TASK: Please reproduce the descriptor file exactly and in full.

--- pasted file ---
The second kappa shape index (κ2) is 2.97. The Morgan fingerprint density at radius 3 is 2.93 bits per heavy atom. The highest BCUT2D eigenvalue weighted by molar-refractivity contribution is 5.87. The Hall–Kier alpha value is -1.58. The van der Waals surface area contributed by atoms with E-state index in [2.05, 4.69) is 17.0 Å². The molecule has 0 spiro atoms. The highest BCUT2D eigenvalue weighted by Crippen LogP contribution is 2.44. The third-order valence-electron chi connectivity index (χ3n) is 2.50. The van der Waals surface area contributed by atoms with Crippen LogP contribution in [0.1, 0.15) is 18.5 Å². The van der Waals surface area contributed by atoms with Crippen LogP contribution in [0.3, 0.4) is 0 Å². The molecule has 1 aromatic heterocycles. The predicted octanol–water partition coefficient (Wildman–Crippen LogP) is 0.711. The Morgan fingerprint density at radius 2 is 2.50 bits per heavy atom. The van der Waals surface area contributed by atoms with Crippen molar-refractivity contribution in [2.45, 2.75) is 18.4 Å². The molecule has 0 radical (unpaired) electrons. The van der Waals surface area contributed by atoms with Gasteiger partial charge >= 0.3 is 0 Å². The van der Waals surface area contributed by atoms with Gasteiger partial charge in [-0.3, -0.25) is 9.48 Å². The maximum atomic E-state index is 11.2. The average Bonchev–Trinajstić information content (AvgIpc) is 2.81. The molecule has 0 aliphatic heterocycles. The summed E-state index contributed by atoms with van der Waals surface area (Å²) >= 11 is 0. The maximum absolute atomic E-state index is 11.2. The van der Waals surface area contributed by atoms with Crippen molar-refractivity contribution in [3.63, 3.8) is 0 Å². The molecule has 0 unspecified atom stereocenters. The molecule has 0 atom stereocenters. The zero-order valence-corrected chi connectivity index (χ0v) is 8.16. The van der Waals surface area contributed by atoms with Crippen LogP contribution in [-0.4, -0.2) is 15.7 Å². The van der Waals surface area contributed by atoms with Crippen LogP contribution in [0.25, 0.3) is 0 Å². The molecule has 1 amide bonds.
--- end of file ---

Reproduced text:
The second kappa shape index (κ2) is 2.97. The Morgan fingerprint density at radius 3 is 2.93 bits per heavy atom. The highest BCUT2D eigenvalue weighted by molar-refractivity contribution is 5.87. The Hall–Kier alpha value is -1.58. The van der Waals surface area contributed by atoms with E-state index in [2.05, 4.69) is 17.0 Å². The molecule has 0 spiro atoms. The highest BCUT2D eigenvalue weighted by Crippen LogP contribution is 2.44. The third-order valence-electron chi connectivity index (χ3n) is 2.50. The van der Waals surface area contributed by atoms with Crippen LogP contribution in [0.1, 0.15) is 18.5 Å². The van der Waals surface area contributed by atoms with Crippen LogP contribution in [0.3, 0.4) is 0 Å². The molecule has 1 aromatic heterocycles. The predicted octanol–water partition coefficient (Wildman–Crippen LogP) is 0.711. The Morgan fingerprint density at radius 2 is 2.50 bits per heavy atom. The van der Waals surface area contributed by atoms with Crippen molar-refractivity contribution in [2.45, 2.75) is 18.4 Å². The molecule has 0 radical (unpaired) electrons. The van der Waals surface area contributed by atoms with Gasteiger partial charge >= 0.3 is 0 Å². The van der Waals surface area contributed by atoms with Gasteiger partial charge in [-0.3, -0.25) is 9.48 Å². The maximum atomic E-state index is 11.2. The average Bonchev–Trinajstić information content (AvgIpc) is 2.81. The molecule has 0 aliphatic heterocycles. The summed E-state index contributed by atoms with van der Waals surface area (Å²) >= 11 is 0. The maximum absolute atomic E-state index is 11.2. The van der Waals surface area contributed by atoms with Crippen molar-refractivity contribution in [3.63, 3.8) is 0 Å². The molecule has 0 unspecified atom stereocenters. The molecule has 0 atom stereocenters. The zero-order valence-corrected chi connectivity index (χ0v) is 8.16. The van der Waals surface area contributed by atoms with Crippen LogP contribution in [-0.4, -0.2) is 15.7 Å². The van der Waals surface area contributed by atoms with Crippen LogP contribution in [0.25, 0.3) is 0 Å². The molecule has 1 amide bonds.